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New Oil Minister Javad Owji says the “tyrannical” U.S. sanctions have deprived Iran of 1.8 billion barrels of oil exports and more than $100 billion of revenues.

Addressing the first OPEC Plus meeting in Vienna since being named to the new post, Owji also touched on the US embargo against Venezuela, saying “the imposition of illegal and unilateral U.S .sanctions on the two founding members of OPEC is contrary to the principles and rules of international law”.

The U.S. imposed its most draconian sanctions on Iran three years ago with the express aim of bringing the country’s oil exports down to zero after Washington abandoned an international nuclear deal with Tehran.

No matter how hard it tried, the U.S. did not achieve its goal and Iran continued sending its oil to the market – though in reduced volumes – using innovative ways to bypass the illegal sanctions.

Owji promised that “good things will happen in terms of oil sales in the coming months”.

“After the tyrannical sanctions, oil sales dropped dramatically but this capacity exists in the Ministry of Petroleum and all departments to sell oil,” he added.

One of the ways is to swap oil for goods or investment, Owji said, adding the potential can also be used in other sectors and industries.

Owji said Iran will return to its pre-sanctions crude production level as soon as the US sanctions are removed. “We are against using oil as a political tool that would harm the oil market.”

Oil ministry officials have said a removal of the sanctions could bring back 3.8 million barrels per day of Iranian oil to the market over time. They are confident of the country’s ability to increase production quickly. One senior official said recently that most output could be restored within a month.

On Wednesday, the Organization of the Petroleum Exporting Countries and allies, a group known as OPEC+, decided to stick to a policy from July of phasing out record output cuts by adding 400,000 barrels per day (bpd) a month to the market. Owji said Iran backs the decision.

“We will definitely work with OPEC and support the OPEC+ statement. The head of OPEC also reminded that as soon as the sanctions on Iran are removed – and specifically in the field of Iranian oil – ‘we (OPEC) will not have any restrictions on oil activities and cooperation with Iran’, and as soon as the sanctions are removed, we will return to the same capacity we had before the sanctions,” he said.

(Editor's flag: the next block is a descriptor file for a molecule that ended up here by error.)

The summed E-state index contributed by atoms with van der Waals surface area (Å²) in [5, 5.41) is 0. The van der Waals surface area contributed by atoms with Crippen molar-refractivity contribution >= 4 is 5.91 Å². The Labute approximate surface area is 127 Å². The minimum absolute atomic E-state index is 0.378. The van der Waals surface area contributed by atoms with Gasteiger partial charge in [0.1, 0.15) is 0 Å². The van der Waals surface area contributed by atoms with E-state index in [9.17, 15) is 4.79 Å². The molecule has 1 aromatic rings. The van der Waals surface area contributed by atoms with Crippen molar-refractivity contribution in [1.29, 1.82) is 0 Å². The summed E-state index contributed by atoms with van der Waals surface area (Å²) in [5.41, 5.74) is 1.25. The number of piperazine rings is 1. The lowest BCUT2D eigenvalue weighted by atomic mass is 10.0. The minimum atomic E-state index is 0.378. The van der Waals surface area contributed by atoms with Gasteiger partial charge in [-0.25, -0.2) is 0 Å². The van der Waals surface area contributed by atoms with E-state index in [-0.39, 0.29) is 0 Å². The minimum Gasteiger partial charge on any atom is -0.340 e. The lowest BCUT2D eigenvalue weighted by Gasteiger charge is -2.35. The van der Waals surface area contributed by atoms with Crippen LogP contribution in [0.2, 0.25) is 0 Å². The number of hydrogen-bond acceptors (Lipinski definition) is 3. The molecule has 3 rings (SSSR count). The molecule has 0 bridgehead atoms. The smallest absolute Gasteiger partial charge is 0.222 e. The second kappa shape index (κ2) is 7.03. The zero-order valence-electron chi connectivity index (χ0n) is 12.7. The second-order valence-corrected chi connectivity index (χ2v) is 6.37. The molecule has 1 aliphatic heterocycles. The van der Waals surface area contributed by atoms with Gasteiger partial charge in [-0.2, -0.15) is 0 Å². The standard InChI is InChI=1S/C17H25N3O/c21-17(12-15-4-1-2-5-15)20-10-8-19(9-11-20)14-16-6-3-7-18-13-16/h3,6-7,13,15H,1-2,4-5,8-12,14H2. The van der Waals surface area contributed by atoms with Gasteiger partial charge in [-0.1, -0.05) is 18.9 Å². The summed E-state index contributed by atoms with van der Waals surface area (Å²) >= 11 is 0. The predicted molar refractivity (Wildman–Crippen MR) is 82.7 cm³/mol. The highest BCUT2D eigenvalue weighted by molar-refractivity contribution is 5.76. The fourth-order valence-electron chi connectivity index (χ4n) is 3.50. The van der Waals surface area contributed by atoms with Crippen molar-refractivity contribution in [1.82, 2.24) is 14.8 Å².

Owji also touched on his ministry’s priority to combat corruption, saying efficient and capable forces have already been identified for the purpose.

“The bottlenecks, including with regard to contracts, transfer to contractors and purchase of goods, have been correctly identified,” he said.

Owji also said his ministry will focus its support on domestic manufacturers and knowledge-based companies to move towards reducing costs by strengthening domestic potentials.

“I remember as a CEO in the oil upstream some 20 years ago, about 60 to 70 percent of the goods needed in our projects were imported, but today thanks to the sanctions, we see that 65 percent of the goods are domestically made and only 30 to 35 percent are imported.”

Meanwhile later on Wednesday, speaking in a televised interview, the Iranian Oil Minister said bartering oil with goods and investment were some methods the country could resort to in order to trade its crude oil under the sanctions.

Regarding the 13th administration’s plans to sell crude oil and circumvent the sanctions, he said: “With the capacity that exists in the Ministry of Petroleum and its subsidiaries, capable and specialized forces, as well as the will to sell oil and use the power of all foreign capacities and devices and given the handy permits and authority given to the Minister by the Supreme National Security Council, along with the support of the administration, we undoubtedly promise with good planning and strong will that, God willing, good things will happen in the field of oil sales in the coming months.”

The official added: “Although the sale of our oil has decreased significantly after the oppressive sanctions, there exists this power and capacity in the Ministry of Petroleum and one of the ways is to barter oil with goods and investment not only in the oil sector but also in other sectors and industries.”

The Oil Minister continued: “In order to maintain the current level of production, experts predicted an investment of at least $15 billion, and to increase production and operationalization of new joint fields and their development and completion in four years, about 25 to 20 billion of capital is needed.”

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